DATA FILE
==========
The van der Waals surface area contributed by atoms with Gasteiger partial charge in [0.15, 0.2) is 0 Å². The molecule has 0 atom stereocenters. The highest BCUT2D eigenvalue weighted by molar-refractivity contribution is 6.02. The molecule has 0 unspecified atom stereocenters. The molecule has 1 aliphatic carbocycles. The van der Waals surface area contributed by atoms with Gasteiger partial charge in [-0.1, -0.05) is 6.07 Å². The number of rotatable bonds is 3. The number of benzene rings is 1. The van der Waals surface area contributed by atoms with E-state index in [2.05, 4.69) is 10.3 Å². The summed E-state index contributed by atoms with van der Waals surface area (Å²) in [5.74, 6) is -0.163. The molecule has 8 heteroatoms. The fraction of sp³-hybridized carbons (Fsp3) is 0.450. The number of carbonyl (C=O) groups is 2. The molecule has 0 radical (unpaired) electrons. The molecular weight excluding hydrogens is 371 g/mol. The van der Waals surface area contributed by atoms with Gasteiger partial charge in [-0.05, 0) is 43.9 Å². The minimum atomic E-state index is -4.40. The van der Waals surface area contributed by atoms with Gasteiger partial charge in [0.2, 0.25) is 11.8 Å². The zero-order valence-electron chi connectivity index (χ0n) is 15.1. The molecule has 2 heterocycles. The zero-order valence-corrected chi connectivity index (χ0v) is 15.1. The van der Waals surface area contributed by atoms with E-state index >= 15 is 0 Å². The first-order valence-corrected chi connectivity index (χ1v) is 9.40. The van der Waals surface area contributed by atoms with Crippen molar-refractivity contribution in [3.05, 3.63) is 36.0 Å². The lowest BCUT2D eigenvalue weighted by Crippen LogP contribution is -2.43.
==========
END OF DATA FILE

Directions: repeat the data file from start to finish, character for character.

The van der Waals surface area contributed by atoms with Gasteiger partial charge in [0.15, 0.2) is 0 Å². The molecule has 0 atom stereocenters. The highest BCUT2D eigenvalue weighted by molar-refractivity contribution is 6.02. The molecule has 0 unspecified atom stereocenters. The molecule has 1 aliphatic carbocycles. The van der Waals surface area contributed by atoms with Gasteiger partial charge in [-0.1, -0.05) is 6.07 Å². The number of rotatable bonds is 3. The number of benzene rings is 1. The van der Waals surface area contributed by atoms with E-state index in [2.05, 4.69) is 10.3 Å². The summed E-state index contributed by atoms with van der Waals surface area (Å²) in [5.74, 6) is -0.163. The molecule has 8 heteroatoms. The fraction of sp³-hybridized carbons (Fsp3) is 0.450. The number of carbonyl (C=O) groups is 2. The molecule has 0 radical (unpaired) electrons. The molecular weight excluding hydrogens is 371 g/mol. The van der Waals surface area contributed by atoms with Gasteiger partial charge in [-0.05, 0) is 43.9 Å². The minimum atomic E-state index is -4.40. The van der Waals surface area contributed by atoms with Gasteiger partial charge in [0.2, 0.25) is 11.8 Å². The zero-order valence-electron chi connectivity index (χ0n) is 15.1. The molecule has 2 heterocycles. The zero-order valence-corrected chi connectivity index (χ0v) is 15.1. The van der Waals surface area contributed by atoms with E-state index >= 15 is 0 Å². The first-order valence-corrected chi connectivity index (χ1v) is 9.40. The van der Waals surface area contributed by atoms with Crippen molar-refractivity contribution in [3.05, 3.63) is 36.0 Å². The lowest BCUT2D eigenvalue weighted by Crippen LogP contribution is -2.43.